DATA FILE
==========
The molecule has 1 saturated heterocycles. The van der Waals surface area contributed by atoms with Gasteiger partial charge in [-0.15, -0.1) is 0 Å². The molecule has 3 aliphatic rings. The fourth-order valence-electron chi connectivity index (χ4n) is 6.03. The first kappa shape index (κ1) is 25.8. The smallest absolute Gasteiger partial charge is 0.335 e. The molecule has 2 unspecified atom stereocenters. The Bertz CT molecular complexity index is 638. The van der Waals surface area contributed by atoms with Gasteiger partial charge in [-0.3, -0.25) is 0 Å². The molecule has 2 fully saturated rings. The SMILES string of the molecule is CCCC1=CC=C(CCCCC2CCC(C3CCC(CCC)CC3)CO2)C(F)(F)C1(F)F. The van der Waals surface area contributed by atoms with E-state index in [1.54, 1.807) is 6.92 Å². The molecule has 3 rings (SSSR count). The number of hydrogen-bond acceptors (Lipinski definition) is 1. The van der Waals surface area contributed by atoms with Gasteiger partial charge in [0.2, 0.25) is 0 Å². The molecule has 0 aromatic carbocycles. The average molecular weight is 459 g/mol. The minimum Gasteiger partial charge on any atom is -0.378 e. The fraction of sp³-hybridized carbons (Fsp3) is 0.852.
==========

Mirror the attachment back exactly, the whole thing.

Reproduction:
The molecule has 1 saturated heterocycles. The van der Waals surface area contributed by atoms with Gasteiger partial charge in [-0.15, -0.1) is 0 Å². The molecule has 3 aliphatic rings. The fourth-order valence-electron chi connectivity index (χ4n) is 6.03. The first kappa shape index (κ1) is 25.8. The smallest absolute Gasteiger partial charge is 0.335 e. The molecule has 2 unspecified atom stereocenters. The Bertz CT molecular complexity index is 638. The van der Waals surface area contributed by atoms with Gasteiger partial charge in [-0.3, -0.25) is 0 Å². The molecule has 2 fully saturated rings. The SMILES string of the molecule is CCCC1=CC=C(CCCCC2CCC(C3CCC(CCC)CC3)CO2)C(F)(F)C1(F)F. The van der Waals surface area contributed by atoms with E-state index in [1.54, 1.807) is 6.92 Å². The molecule has 3 rings (SSSR count). The number of hydrogen-bond acceptors (Lipinski definition) is 1. The van der Waals surface area contributed by atoms with Gasteiger partial charge in [0.2, 0.25) is 0 Å². The molecule has 0 aromatic carbocycles. The average molecular weight is 459 g/mol. The minimum Gasteiger partial charge on any atom is -0.378 e. The fraction of sp³-hybridized carbons (Fsp3) is 0.852.